Flare-up of Autoimmune Conditions You Haven’t Heard From In Ages

Sore joints, dry, patchy, and/or red skin, and anything else that indicates a flare-up. For me, this is usually mild arthritis.

Water Retention

Acute inflammation is often characterized by swelling at the site of injury. The same effect seems to occur in states of systemic inflammation, although they aren’t localized, but rather generalized.

Stress Load

If you feel stressed, you’re probably inflamed. I’m talking about the kind that has you rubbing your temples, face palming, sighing every couple minutes, and pinching the space between your eyes very, very hard.

Persistent But Unexplained Nasal Congestion

Could be allergies, sure, but I’ve always noticed that when I’m under a lot of stress and generally in an inflamed state, my nose gets clogged. Certain foods will trigger this, too, and I think it can all be linked to a persistent but subtle state of inflammation.

Overtraining

If you fit the bill for the eight signs of overtraining listed in this post, you’re probably inflamed.

Ultimately, though? It comes down to the simple question you must ask yourself: How do you feel?

I mean, this seems like an obvious marker, but a lot of people ignore it in pursuit of numbers. If you feel run down, lethargic, unhappy, your workouts are suffering, you struggle to get out of bed, you’re putting on a little extra weight around the waist, sex isn’t as interesting, etc., etc., etc., you may be suffering from some manner of systemic, low-grade inflammation. Conversely, if you’re full of energy, generally pleased and/or content with life, killing it in the gym, bounding out of bedlean as ever or on your way there, and your sex drive is powerful and age appropriate (or inappropriate), you’re probably not suffering from chronic inflammation.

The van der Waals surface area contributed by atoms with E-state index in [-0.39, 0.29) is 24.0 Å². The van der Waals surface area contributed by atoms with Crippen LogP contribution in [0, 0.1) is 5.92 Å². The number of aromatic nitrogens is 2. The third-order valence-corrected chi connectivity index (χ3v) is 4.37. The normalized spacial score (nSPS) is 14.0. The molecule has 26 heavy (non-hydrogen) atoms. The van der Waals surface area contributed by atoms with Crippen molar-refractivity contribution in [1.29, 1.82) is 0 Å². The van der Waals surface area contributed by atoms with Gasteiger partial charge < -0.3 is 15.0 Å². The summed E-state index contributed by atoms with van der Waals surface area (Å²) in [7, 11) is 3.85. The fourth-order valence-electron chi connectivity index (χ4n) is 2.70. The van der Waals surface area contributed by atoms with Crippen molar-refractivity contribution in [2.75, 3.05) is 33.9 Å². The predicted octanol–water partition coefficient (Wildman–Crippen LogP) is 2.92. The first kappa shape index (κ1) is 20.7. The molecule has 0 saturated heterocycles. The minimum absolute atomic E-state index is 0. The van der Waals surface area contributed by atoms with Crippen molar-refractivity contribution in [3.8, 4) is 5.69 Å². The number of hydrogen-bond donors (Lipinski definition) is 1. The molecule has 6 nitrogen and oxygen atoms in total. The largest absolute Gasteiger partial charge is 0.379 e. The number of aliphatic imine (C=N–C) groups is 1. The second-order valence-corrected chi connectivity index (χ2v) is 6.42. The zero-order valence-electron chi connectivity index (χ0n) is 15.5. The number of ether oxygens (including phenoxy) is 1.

Causes of Chronic Inflammation

We need to determine why inflammation is “on” all the time—and then take the steps to counter it. I’m going to fire off a few things that both induce inflammation and tend toward prevalence in developed countries. You let me know if anything sounds familiar to you.

  • Toxic dietsHigh-sugarhigh-processed carb, high-industrial fat, high-glutenhigh-CAFO meat, low-nutrient food is a pretty accurate descriptor of the modern Western diet.
  • Insufficient omega-3 intakeOmega-3 fats form the precursors for anti-inflammatory eicosanoids, which are an integral part of the inflammatory response. Poor omega-3 status means insufficient production of anti-inflammatory eicosanoids and a lopsided inflammatory response to normal stimuli.
  • Excessive omega-6 intake: Omega-6 fats form the precursors for inflammatory eicosanoids, which are an integral part of the inflammatory response. High omega-6 status (especially when combined with poor omega-3 status) means excessive production of inflammatory eicosanoids and a lopsided inflammatory response to normal stimuli. The more omega-6 you eat, the more omega-3 you crowd out for anti-inflammatory eicasonoid formation.
  • Lack of sleepPoor sleep is linked to elevated inflammatory markers. Poor sleep is a chronic problem in developed nations. Either we go to bed too late, wake up too early, or we use too many electronics late at night and disrupt the quality of what little sleep we get. Or all three at once.
  • Lack of movement: People lead sedentary lives, by and large, and a lack of activity is strongly linked to systemic, low-grade inflammation. People don’t have to walk to get places, they take escalators and elevators, they sit for hours on end, and they don’t have time for regular exercise.
  • Poor recovery: Other people move too much, with too little rest and recovery. When I ran 100+ miles a week, I certainly wasn’t sedentary, but I was chronically inflamed. Overtraining is a form of chronic inflammation.